Miraflores is a 7.3 site originally proposed for a 190-unit mixed market-rate and affordable-for-sale housing development.

“I know a lot of people, if you’ve been tracking that project, you thought it was kind of dead because the developer went into bankruptcy,” Robinson said at the Richmond City Council meeting on Tuesday, May 28. “It finally went through foreclosure and there is a new owner of the property who is now interested in possibly picking the project back up.” 

“We did not forget. We did not let it go. We had to be clear that the developer that we had was not the developer that we needed. We are hopeful for the future.”

The Richmond Redevelopment Agency purchased the nursery property in 2016. Richmond officials wanted to build affordable senior housing, create a park, and rehabilitate the nursery structures on the property.

The city selected Miraflores Community Devco to develop the property and transferred the property in 2018 for $4.2 million.
After the transfer, the developer used the land to secure several loans totaling $10 million, according to a presentation on the project. The Disposition and Development Agreement requires city approval of this financing, which did not occur.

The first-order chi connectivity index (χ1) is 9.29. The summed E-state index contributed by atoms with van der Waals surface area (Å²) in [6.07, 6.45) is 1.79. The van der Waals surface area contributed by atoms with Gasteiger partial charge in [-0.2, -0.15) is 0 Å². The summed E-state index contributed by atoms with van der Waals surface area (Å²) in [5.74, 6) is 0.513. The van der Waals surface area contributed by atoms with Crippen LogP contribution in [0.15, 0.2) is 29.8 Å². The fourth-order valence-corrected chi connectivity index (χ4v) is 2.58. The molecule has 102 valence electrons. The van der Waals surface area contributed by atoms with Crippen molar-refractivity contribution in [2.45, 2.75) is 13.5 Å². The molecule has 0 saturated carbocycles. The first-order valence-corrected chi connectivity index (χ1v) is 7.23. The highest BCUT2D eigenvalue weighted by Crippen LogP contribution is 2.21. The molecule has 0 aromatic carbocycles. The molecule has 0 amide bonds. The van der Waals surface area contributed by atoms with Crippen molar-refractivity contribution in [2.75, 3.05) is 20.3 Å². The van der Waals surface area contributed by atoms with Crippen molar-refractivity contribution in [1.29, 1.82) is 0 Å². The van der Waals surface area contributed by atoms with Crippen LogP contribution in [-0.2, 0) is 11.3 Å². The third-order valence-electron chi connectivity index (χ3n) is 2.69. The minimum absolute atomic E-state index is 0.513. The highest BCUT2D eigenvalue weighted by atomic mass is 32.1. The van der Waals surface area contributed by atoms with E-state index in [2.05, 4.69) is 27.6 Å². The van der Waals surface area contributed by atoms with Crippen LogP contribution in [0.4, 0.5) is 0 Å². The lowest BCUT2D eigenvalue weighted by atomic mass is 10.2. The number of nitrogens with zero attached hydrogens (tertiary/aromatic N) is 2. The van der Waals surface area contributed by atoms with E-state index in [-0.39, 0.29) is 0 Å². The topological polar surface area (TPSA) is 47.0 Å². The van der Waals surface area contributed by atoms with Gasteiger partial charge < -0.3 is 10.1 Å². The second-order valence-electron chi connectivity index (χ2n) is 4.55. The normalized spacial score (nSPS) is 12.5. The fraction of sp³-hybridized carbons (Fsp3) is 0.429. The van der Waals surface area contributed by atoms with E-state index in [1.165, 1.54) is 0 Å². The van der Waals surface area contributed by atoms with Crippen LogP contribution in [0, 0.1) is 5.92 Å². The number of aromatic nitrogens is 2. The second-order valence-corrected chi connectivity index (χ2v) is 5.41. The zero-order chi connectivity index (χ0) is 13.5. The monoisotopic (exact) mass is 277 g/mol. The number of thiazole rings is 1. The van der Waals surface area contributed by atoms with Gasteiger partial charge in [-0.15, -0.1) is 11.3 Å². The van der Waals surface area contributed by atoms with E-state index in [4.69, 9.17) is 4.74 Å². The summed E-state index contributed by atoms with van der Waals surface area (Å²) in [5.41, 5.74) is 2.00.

In 2022, the developer approached the city to modify the project from a for-sale development to a workforce rental project, maintaining the exterior building design and site plan to change the financing structure.

The developer's anticipated site improvements did not happen. The site was rapidly becoming a major dump, former Richmond Mayor Tom Butt wrote in his e-forum in April 2023. 

“The developer appeared at a community event at Miraflores Park and told the community to anticipate a groundbreaking this summer, knowing full well it was a lie,” Butt wrote. “It turns out that the developer breached his DDA by mortgaging the property without city permission, and he wanted to abandon his market rate for sale housing for a rental project with higher density, fewer benefits and more risks for the city.”

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The city received notification of defaults for the developer. On January 26, 2023, a notice of default and election to sell was recorded for $7,311,718 by Artes Capital, which now owns the property.  

A second trust deed for $1,694,276 was recorded from the GF Fund on January 18, 2023.

Robinson said to “stay tuned” as the council reaches out to neighborhood councils near the project site and sets up a community meeting for residents following the project.